attractive lady who always dressed very neatly. Fred worked as a cook at the Overton Restaurant for many years. Cooking skills seemed to run in the Maynard family, as her sister, Mattie, was also employed as a cook in the cafeteria at Tennessee Tech.

Most of the Maynard children were grown and gone from home by the time the Rhesa and Allie Hawkins family grew up just down the street from the Maynard home. The Hawkins children names were Betty, Billy, Bertha, Joe, and James. Some special memories of Aunt Ella and her little house on the corner that Bertha and Betty remember are as follows. The house had a fireplace, and nearby sat Aunt Ella's rocking chair. It was positioned so she could see out a side window of the house. Near the fireplace and rocking chair sat a small table that held Aunt Ella's radio. She could often be found sitting in her rocking chair while listening to the radio. Another favorite item in the front room of her little house was an old pump organ. Betty Hawkins Parsons has very vivid memories of Aunt Ella playing the organ and singing to the top of her voice, something she very much enjoyed doing. Aunt Ella often got Joe Hawkins to mow her yard or rake leaves for her, after which he always came away with ten or fifteen cents in his pocket.

In the kitchen was a wood cook stove where something delicious was almost always being prepared. Bertha Hawkins Stoner has fond memories of the wonderful aroma coming from the kitchen anytime she visited. Bertha told me she loved to visit with Aunt Ella, and during most of her visits, she was always given a sample of whatever was cooking on the stove.

A small apple orchard was located in the backyard of the Maynard home where Aunt Ella grew what the Hawkins children considered the very best striped June apples. When the apples were ripe, they were always permitted to go the orchard and help themselves. Grape vines also grew in the front yard.

Evidently the Hawkins children were just as special to Aunt Ella as she was to them. There were times when Aunt Ella was asked to come and look after them while their mother, Allie Hawkins, tended to errands she needed to run. Aunt Ella often very lovingly referred to herself as the Hawkins children "Black Mammy." When a birthday came round for one of the children, a birthday cake Aunt Ella had baked especially for that child was brought over to their house to celebrate the occasion.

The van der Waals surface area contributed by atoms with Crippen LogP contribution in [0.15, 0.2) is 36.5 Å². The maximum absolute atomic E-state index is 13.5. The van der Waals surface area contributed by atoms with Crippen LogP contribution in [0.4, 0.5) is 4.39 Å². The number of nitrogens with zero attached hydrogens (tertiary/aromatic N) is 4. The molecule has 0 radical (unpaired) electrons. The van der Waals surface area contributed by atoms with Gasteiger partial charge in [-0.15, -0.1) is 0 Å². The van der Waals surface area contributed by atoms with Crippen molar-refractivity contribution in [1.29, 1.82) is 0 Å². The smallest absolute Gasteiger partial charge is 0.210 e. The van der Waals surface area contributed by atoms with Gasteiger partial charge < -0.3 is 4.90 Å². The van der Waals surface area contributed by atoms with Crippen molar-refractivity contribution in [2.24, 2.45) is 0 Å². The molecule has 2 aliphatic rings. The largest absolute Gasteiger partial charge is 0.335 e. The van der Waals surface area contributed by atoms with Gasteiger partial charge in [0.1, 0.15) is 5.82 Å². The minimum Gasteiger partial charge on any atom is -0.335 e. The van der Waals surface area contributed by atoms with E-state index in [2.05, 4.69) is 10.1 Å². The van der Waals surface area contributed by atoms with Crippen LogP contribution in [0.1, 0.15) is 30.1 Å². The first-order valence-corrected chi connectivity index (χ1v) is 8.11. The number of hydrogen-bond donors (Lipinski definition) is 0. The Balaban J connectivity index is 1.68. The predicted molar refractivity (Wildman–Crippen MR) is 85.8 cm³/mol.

Nola Mae Needham remembered the time when Aunt Ella passed away. The Needham family lived just down the street from the Hawkins and Maynard homes. Aunt Ella died during a time when folks sat up with the dead, a tradition that has gradually faded away over the last twenty years. Nola Mae, along with her mother-in-law, Mrs. Bertha Needham, and neighbors that included Mrs. Mertie Upton, (Roy Hugh Upton's mother), Mrs. Julia Hawkins, (mother of Rhesa Hawkins), and Mrs. Allie Hawkins, wife of Rhesa Hawkins, all walked out to the Maynard home and stayed for several hours. Aunt Ella was laid to rest in the Cash Cemetery here in Livingston where her husband, John, had been buried many years before.

It seems Aunt Ella lived a simple life, but one that left an good impression on most everyone she came in contact with. Bertha's description of her was that "She was a good neighbor and a good Christian lady. Everybody in the neighborhood loved her, and she loved us. When I think of my childhood days and the home place, I always think of Aunt Ella."

Even though the old hickory tree is all that remains on the corner of the street where Aunt Ella once lived, it serves as a reminder of someone whose life touched others and has left warm and happy memories of days gone by.